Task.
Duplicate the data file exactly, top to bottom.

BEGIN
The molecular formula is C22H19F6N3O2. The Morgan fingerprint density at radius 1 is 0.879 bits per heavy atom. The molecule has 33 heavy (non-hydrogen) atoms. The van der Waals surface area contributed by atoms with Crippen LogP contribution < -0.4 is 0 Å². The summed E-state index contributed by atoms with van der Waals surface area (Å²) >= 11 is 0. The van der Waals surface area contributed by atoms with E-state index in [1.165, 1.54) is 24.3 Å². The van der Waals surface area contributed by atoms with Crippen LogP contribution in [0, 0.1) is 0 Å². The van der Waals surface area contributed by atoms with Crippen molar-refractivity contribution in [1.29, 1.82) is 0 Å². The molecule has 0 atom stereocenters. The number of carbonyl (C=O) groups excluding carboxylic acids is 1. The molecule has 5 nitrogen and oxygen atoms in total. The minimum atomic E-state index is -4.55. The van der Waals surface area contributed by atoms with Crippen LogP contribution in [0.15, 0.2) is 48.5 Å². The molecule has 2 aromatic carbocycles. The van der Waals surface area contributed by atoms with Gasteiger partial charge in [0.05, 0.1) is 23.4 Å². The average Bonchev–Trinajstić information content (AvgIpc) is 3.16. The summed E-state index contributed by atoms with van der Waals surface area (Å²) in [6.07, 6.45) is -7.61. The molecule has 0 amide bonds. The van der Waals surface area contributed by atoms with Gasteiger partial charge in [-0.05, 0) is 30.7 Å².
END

The molecular formula is C22H19F6N3O2. The Morgan fingerprint density at radius 1 is 0.879 bits per heavy atom. The molecule has 33 heavy (non-hydrogen) atoms. The van der Waals surface area contributed by atoms with Crippen LogP contribution < -0.4 is 0 Å². The summed E-state index contributed by atoms with van der Waals surface area (Å²) >= 11 is 0. The van der Waals surface area contributed by atoms with E-state index in [1.165, 1.54) is 24.3 Å². The van der Waals surface area contributed by atoms with Crippen LogP contribution in [0, 0.1) is 0 Å². The van der Waals surface area contributed by atoms with Crippen molar-refractivity contribution in [1.29, 1.82) is 0 Å². The molecule has 0 atom stereocenters. The number of carbonyl (C=O) groups excluding carboxylic acids is 1. The molecule has 5 nitrogen and oxygen atoms in total. The minimum atomic E-state index is -4.55. The van der Waals surface area contributed by atoms with Crippen LogP contribution in [0.15, 0.2) is 48.5 Å². The molecule has 2 aromatic carbocycles. The van der Waals surface area contributed by atoms with Gasteiger partial charge in [0.05, 0.1) is 23.4 Å². The average Bonchev–Trinajstić information content (AvgIpc) is 3.16. The summed E-state index contributed by atoms with van der Waals surface area (Å²) in [6.07, 6.45) is -7.61. The molecule has 0 amide bonds. The van der Waals surface area contributed by atoms with Gasteiger partial charge in [-0.05, 0) is 30.7 Å².